View Full Version : Bind extra buttons as non-keyboard keys, on Logitech mice, for gaming.

09-14-03, 03:17 AM
How to bind non-keyboard keys to Logitech mouse buttons. This method was implemented on the Logitech MX700, but should work with other Logitech mice. The objective is to make use of all those extra buttons, without causing conflicts between games. This method works with MouseWare version 9.78. Hopefully the steps below are easy and accurate enough to follow for most users.

1) First use MouseWare to bind a keypress.

a) Find Mouse Properties at: Start->ControlPanel->Mouse.
Select the 'Buttons' tab.
Select your mouse button under 'Button Assignments'.
Click the 'Modify' button.
b) In the drop down box under 'Select the function you want for your device button' chose 'KeyStroke'.
c) In the 'Keystroke Assignment' section, press a key to bind it.

I typically bind like this:

'button 4' (default is 'cruise up') -> bind to F3 -> edit reg to F13.
'button 5' (default is 'cruise down') -> bind to F4 -> edit reg to F14.
'button 8' (default is 'quick switch') -> bind to F5 -> edit reg to F15.

Note that advanced users may want to skip the intermediate bindings via the Mouse Properties, but I find them helpful to easily tell which buttons and registry entries are which.

2) Edit the registry and modify the key bindings for non-keyboard keys.

a) Locate this key:
HKEY_CURRENT_USER\Software\Logitech\MouseWare\Curr entVersion
\**eg 'Cordless Optical 6'**\0001
\Assignments\**eg. 'EightMouseShortClick'**\Keystroke

NOTE: You will have different, or similar values for my examples in that registry key.

Button 'EightMouseShortClick' in Registry is 'button 7' in Mouse Properties.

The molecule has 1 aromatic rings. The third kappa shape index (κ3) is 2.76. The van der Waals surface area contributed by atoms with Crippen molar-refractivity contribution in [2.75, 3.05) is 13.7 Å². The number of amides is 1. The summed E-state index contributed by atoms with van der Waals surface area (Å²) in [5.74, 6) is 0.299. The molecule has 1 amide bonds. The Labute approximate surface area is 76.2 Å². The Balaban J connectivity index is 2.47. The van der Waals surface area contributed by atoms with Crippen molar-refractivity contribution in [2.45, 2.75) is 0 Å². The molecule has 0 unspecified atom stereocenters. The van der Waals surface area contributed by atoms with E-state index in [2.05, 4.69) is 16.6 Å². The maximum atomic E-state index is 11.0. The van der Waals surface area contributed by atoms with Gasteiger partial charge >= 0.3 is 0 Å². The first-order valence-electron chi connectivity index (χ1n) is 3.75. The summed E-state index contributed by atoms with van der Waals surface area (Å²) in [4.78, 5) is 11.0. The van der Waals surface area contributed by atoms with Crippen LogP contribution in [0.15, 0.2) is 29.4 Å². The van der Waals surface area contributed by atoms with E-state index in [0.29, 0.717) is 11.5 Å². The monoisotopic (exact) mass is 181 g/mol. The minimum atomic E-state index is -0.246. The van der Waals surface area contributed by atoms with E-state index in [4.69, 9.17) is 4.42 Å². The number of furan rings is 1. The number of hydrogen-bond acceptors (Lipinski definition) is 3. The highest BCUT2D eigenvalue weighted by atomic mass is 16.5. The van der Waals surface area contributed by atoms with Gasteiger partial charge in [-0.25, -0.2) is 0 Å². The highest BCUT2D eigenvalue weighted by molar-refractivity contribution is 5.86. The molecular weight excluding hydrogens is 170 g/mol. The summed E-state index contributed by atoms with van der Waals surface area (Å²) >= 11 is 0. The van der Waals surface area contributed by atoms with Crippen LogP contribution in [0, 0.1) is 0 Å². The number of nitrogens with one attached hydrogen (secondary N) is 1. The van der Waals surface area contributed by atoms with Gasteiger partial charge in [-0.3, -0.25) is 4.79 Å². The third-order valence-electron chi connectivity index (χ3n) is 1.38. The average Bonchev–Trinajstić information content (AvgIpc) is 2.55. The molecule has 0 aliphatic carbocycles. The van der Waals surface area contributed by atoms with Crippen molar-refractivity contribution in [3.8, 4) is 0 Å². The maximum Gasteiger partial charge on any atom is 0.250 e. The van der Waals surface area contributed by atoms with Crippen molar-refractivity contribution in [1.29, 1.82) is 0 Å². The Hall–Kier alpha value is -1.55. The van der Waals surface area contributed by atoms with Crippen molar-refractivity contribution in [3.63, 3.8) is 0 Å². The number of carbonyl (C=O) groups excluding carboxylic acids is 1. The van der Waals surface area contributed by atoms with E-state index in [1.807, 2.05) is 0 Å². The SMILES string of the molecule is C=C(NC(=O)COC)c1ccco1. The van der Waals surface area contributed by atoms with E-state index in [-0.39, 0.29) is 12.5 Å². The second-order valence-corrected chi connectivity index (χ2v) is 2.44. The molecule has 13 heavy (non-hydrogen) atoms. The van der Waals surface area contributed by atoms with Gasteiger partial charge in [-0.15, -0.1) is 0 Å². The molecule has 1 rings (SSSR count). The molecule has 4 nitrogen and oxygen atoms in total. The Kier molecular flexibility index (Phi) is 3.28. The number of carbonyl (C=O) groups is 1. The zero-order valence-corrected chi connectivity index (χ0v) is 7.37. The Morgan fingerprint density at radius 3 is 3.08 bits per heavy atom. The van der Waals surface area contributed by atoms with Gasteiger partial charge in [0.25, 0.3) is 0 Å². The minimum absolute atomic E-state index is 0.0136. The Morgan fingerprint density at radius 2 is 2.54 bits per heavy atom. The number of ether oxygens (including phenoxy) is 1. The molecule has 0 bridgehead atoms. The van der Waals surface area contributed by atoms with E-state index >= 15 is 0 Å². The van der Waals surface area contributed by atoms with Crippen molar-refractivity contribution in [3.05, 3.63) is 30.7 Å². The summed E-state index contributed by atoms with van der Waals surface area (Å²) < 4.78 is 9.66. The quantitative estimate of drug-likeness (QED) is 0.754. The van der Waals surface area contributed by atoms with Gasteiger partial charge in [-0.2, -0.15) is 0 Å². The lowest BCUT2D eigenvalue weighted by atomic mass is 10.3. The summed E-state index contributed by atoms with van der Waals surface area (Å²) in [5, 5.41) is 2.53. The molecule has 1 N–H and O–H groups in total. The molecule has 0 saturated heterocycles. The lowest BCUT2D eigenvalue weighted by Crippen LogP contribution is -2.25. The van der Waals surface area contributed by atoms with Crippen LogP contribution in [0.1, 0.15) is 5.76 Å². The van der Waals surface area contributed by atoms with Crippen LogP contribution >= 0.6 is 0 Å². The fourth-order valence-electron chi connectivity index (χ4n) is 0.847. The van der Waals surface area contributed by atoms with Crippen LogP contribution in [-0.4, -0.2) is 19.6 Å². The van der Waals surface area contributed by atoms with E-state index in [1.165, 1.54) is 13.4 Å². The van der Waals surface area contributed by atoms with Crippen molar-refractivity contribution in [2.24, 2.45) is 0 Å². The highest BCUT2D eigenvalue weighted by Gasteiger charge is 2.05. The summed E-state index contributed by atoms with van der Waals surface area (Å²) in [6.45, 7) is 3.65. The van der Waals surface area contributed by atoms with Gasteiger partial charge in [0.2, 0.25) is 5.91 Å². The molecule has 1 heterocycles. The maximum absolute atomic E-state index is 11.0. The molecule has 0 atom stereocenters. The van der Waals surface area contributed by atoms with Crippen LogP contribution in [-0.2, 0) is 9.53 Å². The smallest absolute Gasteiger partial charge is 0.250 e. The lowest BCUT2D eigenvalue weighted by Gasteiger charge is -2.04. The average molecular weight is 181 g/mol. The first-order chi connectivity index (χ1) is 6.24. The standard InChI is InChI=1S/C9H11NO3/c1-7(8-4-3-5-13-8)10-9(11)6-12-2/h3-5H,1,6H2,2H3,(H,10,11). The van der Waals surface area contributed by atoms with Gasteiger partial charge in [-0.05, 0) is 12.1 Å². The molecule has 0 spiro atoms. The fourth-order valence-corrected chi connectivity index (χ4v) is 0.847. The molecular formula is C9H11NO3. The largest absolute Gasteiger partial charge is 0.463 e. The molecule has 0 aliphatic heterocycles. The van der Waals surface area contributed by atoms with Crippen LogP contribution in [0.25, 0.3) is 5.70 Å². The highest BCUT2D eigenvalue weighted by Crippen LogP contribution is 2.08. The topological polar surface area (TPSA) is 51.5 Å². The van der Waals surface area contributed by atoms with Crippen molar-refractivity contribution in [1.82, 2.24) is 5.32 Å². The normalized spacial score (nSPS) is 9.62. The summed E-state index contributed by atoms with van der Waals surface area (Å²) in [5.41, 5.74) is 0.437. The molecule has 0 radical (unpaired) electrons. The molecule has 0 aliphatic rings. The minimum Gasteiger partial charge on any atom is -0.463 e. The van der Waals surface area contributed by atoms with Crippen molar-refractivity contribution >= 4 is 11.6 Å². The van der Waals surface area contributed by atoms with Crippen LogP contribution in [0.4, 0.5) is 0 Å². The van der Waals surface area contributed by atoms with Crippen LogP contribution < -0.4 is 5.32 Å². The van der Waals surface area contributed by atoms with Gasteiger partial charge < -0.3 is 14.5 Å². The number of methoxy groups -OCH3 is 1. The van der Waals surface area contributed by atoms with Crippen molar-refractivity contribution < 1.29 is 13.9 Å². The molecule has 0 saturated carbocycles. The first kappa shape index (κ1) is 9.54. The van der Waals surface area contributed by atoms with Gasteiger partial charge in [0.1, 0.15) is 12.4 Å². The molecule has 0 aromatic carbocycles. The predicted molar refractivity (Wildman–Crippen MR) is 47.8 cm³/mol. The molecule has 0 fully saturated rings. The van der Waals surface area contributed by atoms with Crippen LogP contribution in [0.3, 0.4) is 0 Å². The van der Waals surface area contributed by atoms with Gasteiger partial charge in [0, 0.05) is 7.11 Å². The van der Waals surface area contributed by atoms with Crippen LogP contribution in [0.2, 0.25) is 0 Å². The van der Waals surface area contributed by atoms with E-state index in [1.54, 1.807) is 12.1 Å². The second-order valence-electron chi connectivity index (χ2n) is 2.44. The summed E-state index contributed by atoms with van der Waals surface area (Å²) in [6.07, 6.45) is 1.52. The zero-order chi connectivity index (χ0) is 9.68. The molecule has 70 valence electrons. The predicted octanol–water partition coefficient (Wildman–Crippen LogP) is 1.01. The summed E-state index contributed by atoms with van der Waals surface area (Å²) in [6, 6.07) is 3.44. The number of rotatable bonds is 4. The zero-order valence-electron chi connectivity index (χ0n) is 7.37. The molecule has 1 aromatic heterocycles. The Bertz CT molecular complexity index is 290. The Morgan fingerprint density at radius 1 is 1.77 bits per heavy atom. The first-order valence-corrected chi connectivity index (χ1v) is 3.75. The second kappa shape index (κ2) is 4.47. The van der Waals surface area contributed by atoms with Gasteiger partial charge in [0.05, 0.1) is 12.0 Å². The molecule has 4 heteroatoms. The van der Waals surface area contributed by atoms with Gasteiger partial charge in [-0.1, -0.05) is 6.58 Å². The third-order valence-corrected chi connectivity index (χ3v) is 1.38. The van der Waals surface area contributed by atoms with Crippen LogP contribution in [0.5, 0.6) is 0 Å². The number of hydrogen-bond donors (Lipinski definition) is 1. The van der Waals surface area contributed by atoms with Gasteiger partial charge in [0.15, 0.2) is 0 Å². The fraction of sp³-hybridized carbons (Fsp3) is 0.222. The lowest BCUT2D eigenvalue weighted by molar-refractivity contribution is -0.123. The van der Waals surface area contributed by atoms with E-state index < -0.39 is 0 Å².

Button 'SeventhMouseShortClick' in Registry is 'button 4' in Mouse Properties.
Button 'SixthMouseShortClick' in Registry is 'button 8' in Mouse Properties.

(Side joke: With wacky naming consistency like that, you begin to understand logitech driver development issues.)

b) Now, for each of these value entries, modify like this:

For example, to change F3 to F13:
DisplayName data changes from 'F3' to 'F13'.
LParam data changes from '61' to '100'.
VirtualKey data changes from '114' to '124'.

Here are some example values:

DisplayName (For MouseWare) = F13,F14,F15
LParam (For DirectX) = 100,101,102
VirtualKey (For Win32) = 124,125,126

NOTE: These 'DirectX' and 'Win32' key values came from the Windows and DirectX programming SDKs.
For DirectX, you would find them in eg. *YOUR DIRECTX SDK*\Include\dinput.h
For Win32, you would find them in eg. *YOUR DEV STUDIO FOLDER SOMEWHERE*\Include\WinUser.h
You will have to convert Hex to Decimal for the numbers.
If you are not a programmer, or don't have access to these files, request specific key IDs in an appropriate forum, or 'google' for them. Someone will help.

Conclusion: No more stupid binding 'CTRL' and other useful keys that will cause conflict between games! I have successfully tested this method to bind the extra 3 buttons on my Logitech MX700, and used them in 'Unreal Tournament 2003' and 'Americas Army'. They should work for many games, but not all. The games must allow the entry of keystrokes (at that point, you press your mouse button), and must support keys not present on normal keyboards. I have found the F13 to F15 keys work well, but there are other keys including those found on foreign (non English, U.S.) keyboards that would work.


The Baron
09-14-03, 11:16 AM
Oh Snap... that solves THAT.

Good job, Chief.